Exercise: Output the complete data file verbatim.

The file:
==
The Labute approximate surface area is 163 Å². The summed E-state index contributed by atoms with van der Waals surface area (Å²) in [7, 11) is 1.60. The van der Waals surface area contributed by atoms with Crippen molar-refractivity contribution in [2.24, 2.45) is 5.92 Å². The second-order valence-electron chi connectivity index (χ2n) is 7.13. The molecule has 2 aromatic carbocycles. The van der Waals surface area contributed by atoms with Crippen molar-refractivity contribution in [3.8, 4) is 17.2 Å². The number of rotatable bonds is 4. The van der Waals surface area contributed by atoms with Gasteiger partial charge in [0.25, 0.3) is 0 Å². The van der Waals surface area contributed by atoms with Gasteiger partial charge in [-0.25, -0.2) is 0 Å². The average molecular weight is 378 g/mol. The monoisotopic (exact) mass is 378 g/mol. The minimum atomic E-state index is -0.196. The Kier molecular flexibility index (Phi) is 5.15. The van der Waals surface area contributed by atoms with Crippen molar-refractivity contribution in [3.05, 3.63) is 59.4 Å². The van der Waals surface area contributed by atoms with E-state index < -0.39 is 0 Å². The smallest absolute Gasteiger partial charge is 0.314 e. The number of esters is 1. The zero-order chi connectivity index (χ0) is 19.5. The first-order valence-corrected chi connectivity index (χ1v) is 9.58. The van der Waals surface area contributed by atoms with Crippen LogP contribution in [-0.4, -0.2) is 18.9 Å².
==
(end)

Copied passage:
The Labute approximate surface area is 163 Å². The summed E-state index contributed by atoms with van der Waals surface area (Å²) in [7, 11) is 1.60. The van der Waals surface area contributed by atoms with Crippen molar-refractivity contribution in [2.24, 2.45) is 5.92 Å². The second-order valence-electron chi connectivity index (χ2n) is 7.13. The molecule has 2 aromatic carbocycles. The van der Waals surface area contributed by atoms with Crippen molar-refractivity contribution in [3.8, 4) is 17.2 Å². The number of rotatable bonds is 4. The van der Waals surface area contributed by atoms with Gasteiger partial charge in [0.25, 0.3) is 0 Å². The van der Waals surface area contributed by atoms with Gasteiger partial charge in [-0.25, -0.2) is 0 Å². The average molecular weight is 378 g/mol. The monoisotopic (exact) mass is 378 g/mol. The minimum atomic E-state index is -0.196. The Kier molecular flexibility index (Phi) is 5.15. The van der Waals surface area contributed by atoms with Crippen molar-refractivity contribution in [3.05, 3.63) is 59.4 Å². The van der Waals surface area contributed by atoms with E-state index < -0.39 is 0 Å². The smallest absolute Gasteiger partial charge is 0.314 e. The number of esters is 1. The zero-order chi connectivity index (χ0) is 19.5. The first-order valence-corrected chi connectivity index (χ1v) is 9.58. The van der Waals surface area contributed by atoms with Crippen LogP contribution in [-0.4, -0.2) is 18.9 Å².